At the same time, gas station retail sales declined 47.8% in April versus a year ago. This is a result of both less driving as people stay home, and lower gasoline prices.

By The Numbers

Special Note: Statistics Canada revised historical data with the February 2019 release. Unadjusted monthly data were revised back to January 2018, while seasonally adjusted data were revised back to January 2015. Those keeping score should update their files. The analysis in this report is always based on unadjusted data.

Canadian Retail Sales by Type of Store ChartCanadian Retail Sales by Type of Store Chart

For definitions of store types, see Statistics Canada NAICS.

Canadian E-Commerce Sales

While there were major declines in location-based retail sales, StatsCan data shows a huge increase in e-commerce. In April, e-commerce retail sales were up 120.3% year-over-year. This is a gain of $1.9 billion from one April to the next, but still not nearly enough to explain the $16.7 billion decline in location-based retail. In fact, bricks & clicks stores appear to have gained more from e-commerce than pure play operators.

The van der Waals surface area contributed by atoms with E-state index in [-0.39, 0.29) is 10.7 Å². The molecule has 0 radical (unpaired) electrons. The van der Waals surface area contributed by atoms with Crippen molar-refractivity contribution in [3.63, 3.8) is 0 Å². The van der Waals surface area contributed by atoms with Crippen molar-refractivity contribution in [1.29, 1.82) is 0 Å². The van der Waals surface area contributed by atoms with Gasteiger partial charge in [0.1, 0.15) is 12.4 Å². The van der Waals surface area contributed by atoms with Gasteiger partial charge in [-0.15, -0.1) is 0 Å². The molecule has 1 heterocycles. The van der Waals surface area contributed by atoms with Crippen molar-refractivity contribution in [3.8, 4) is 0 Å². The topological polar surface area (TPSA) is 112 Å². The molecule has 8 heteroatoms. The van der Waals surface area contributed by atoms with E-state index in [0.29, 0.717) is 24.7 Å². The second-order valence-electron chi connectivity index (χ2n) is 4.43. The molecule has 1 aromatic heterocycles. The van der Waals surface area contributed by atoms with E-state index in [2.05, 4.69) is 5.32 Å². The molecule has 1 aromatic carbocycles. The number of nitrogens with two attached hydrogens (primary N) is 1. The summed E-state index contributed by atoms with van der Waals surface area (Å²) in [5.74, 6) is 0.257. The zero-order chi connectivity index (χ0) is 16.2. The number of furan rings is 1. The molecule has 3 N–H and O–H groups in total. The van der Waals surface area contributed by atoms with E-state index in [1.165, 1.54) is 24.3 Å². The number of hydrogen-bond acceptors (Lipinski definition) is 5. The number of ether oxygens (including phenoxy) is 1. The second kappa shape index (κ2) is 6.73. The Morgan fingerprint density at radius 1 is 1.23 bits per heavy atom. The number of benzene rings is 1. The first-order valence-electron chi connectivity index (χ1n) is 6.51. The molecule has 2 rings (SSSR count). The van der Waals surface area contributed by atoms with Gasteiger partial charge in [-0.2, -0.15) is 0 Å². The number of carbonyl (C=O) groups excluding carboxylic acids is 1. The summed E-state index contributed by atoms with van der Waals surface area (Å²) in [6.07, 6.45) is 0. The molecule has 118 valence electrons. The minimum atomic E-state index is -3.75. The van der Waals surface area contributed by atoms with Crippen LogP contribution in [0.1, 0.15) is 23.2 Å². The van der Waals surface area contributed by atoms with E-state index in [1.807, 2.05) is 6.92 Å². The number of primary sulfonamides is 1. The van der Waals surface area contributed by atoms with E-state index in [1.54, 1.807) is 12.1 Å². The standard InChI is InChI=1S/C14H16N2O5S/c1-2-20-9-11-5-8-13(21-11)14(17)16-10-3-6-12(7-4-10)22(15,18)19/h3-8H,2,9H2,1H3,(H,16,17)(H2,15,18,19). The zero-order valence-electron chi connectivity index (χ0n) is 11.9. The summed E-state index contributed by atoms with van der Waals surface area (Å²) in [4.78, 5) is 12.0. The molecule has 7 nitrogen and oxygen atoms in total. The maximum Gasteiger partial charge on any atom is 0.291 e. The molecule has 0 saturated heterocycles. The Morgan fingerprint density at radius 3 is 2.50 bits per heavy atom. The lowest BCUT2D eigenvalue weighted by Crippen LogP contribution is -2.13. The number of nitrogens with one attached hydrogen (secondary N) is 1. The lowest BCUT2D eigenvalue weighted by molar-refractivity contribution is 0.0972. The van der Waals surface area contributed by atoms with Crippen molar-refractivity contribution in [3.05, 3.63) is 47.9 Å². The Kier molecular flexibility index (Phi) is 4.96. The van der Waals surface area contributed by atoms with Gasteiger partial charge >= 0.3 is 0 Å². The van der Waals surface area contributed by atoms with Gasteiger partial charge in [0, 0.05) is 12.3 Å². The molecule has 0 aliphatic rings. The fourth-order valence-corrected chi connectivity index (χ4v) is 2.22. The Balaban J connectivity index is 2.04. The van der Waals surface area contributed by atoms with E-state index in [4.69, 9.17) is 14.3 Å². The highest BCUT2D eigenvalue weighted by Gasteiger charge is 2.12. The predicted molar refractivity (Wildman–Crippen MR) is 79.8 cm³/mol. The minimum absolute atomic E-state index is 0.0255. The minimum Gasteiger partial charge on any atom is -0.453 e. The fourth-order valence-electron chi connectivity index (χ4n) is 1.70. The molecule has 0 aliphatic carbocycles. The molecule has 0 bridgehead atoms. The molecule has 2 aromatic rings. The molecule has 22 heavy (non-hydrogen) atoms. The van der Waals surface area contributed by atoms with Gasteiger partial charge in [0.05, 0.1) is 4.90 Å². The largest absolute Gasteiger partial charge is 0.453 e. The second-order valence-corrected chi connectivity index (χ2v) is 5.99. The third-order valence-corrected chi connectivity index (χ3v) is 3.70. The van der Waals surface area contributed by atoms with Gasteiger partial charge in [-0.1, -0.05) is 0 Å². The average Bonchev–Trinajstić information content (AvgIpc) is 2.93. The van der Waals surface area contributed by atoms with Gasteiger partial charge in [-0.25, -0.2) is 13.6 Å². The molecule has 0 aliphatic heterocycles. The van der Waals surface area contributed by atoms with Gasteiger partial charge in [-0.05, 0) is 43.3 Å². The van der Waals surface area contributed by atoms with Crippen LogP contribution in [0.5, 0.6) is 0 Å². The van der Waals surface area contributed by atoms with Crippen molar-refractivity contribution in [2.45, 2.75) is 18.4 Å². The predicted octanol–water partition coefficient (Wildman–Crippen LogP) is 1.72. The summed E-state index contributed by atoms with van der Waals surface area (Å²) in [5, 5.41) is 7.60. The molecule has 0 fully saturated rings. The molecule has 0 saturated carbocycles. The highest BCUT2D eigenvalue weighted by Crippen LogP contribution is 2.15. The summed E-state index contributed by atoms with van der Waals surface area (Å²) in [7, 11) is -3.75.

Canadian e-Commerce Retail Sales TableCanadian e-Commerce Retail Sales Table

Overall, e-commerce represented about 4.1% of Canadian retail sales for the 12 months ending April 2020, including both pure play sellers as well as the online operations of brick & mortar stores. In April 2020 alone however, e-commerce’s share of total was up to a record high of 9.5%. Note that Canadian consumers may also buy online from foreign websites which is not captured in these numbers.